Sunday, June 15, 2008

Book Talk

I've been thinking a lot about the idea of writing a novel lately. Not actually physically doing it: just thinking about what the process would entail and what it would be like to do it. I just started reading A Giant's House which was written by this author that taught one of my workshop classes in the Prague Summer Program way back in 2004. I'm so charmed by the book because the characters are so well-drawn and I identify strongly with the point of view. I'm also obsessed with the idea that I've had conversations with the author and the author has read and critiqued my stories and that she's an actual person who happened to write a really good novel. Part of me just can't believe that people are really able to do it and do it well. And that the people who write novels are regular. Except they aren't really regular--they're smart, sensitive, artists, probably, and they're fascinating and sure of what they're doing, at least part of the time, or else nothing would ever get written.

A line that I really like from it: "I am not a person who likes to be touched casually, which means of course that I like it a great deal."

One day I will get a Masters of Fine Arts in fiction writing, but in the fall, I go back to teaching English I and II full time. This creates a bit of confusion for me, because I want to do both things. I also want to join a dance company at the same time. I'm always wondering if what I'm doing is THE thing I'm supposed to be doing at the time, or the thing that will make me the happiest and most vibrant. Sometimes I'm shooting for the thing that will make me the most useful, or the thing I will excel in the most, or the thing that will make me grow.

I read an interview of one of my favorite authors Melissa Bank and she said it took her twelve years to write her first novel, The Girl's Guide to Hunting and Fishing which is really a short-story cycle where all of the stories are sort of connected but still separate. She said she had a boring editor job in New York during the day and she smoked cigarettes and typed her novel at night. The interviewer asked her if this was a lonely life, and she said she used to not want to wake up to go to the boring job after an exciting night of writing. She said she'd ride her bike home at night feeling like the luckiest person in the world.

Of course the first thing I did when I read that was overly-romanticize it and imagine that I should do the very same thing, and that I would feel the very same way. I identify with her writing because it's the exact kind I want to do: it's funny, unpretentious, graceful, intimate, and dead-on without being overly descriptive or pleased with itself. Above all, it's deeply enjoyable to read, not in the sense that it's only highly entertaining but because it's so casual and real that you feel like you know the characters. (Her other novel, The Wonder Spot, is equally awesome.) It's the same way with this book I'm reading now.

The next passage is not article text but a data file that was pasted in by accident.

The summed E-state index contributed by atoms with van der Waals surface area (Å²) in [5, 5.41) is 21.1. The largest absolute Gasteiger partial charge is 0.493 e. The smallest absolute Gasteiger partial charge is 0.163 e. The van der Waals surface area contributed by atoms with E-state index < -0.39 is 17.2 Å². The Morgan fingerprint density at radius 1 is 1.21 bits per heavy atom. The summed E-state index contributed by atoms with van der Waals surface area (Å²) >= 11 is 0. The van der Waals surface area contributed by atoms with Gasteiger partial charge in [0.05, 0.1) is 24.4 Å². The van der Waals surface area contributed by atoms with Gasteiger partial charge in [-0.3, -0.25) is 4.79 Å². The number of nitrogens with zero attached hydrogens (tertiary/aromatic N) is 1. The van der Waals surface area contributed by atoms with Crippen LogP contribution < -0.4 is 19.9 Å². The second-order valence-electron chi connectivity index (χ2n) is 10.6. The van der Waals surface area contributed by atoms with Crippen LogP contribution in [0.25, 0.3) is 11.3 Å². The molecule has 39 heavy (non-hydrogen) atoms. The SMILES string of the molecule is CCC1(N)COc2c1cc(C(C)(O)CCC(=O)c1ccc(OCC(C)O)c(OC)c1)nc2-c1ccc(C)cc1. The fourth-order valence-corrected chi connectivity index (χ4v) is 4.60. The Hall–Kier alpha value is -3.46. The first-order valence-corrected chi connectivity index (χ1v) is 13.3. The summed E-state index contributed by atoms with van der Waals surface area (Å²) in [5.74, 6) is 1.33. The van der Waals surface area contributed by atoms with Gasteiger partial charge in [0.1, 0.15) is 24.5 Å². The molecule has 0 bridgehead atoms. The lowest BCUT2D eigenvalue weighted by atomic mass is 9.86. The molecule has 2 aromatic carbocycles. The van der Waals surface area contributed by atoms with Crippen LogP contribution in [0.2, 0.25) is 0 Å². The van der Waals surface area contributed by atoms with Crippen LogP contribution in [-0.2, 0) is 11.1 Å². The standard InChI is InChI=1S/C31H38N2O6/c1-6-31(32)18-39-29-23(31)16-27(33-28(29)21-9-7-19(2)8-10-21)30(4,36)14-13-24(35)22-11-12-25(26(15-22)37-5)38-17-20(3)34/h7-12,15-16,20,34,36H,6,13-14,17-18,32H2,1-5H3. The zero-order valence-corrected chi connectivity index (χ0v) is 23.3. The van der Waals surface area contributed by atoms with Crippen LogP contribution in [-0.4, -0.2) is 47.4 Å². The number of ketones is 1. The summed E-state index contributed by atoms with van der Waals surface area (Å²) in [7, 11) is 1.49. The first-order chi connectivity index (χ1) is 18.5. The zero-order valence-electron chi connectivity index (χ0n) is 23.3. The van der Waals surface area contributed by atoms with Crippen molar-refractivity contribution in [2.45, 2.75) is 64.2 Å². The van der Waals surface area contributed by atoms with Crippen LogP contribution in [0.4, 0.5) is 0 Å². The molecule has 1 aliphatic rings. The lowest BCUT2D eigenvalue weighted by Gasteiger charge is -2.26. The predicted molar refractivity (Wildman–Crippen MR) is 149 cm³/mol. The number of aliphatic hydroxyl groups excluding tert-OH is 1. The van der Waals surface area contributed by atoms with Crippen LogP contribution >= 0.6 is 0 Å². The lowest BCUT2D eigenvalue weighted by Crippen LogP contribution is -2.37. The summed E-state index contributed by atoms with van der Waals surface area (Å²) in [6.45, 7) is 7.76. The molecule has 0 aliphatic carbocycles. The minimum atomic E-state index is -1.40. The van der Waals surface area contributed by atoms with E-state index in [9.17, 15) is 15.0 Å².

I've been walking around feeling, alternately, a sense of hazy wonder where I'm daydreaming about what my novel could possibly be about and a sense of being totally clogged and boring and limited to my life experience, which has been anything but wild or even eccentric or troubled. I'm ass-backwards in terms of the process, I think--I like composing stories, but none of my ideas line up or expand into a plot that would keep anyone reading. I pretty much feel like I could write about anything, but that I have nothing to write about. I'm afraid that maybe I'm just a good describer, but not a good story teller.



Novella said...

You should go for it. One thing that I've learned as a fledgling adult is that most of the people/artists that I worshiped and romanticized as a teenager are totally regular people who through ambition and hard work earned their status. They all are admittedly talented, but I think the most important element in their success is that they put themselves out there in the first place. I've done several interviews lately for upcoming solo shows and the European tour with the band, and when the interviews are published and I read them, I notice how certain things are framed and highlighted to seem extraordinary, when that's not really the case.

You write very well. Put it to use.

Fermi said...

I remember reading the Hunting and Fishing book, but I don't remember much about it. Anyway, it seems like almost anyone could write a book in 12 years. That is inspiring.

What to write about? You don't have to write about your own experiences, one of my favorite authors: T.C. Boyle does tons of research before every novel he does. His short stories are awesome, too. Anyway, he wrote DROP CITY and that is about Alaska and these hippies and it seemed very real (to my trip to alaska) because he did tons of research on Alaska.

People really are mostly the same everywhere, but if you pick something you want to learn more about and research it and write in that perspective that could be both origional and fun!

Tino said...

Wow, thanks for the advice, guys.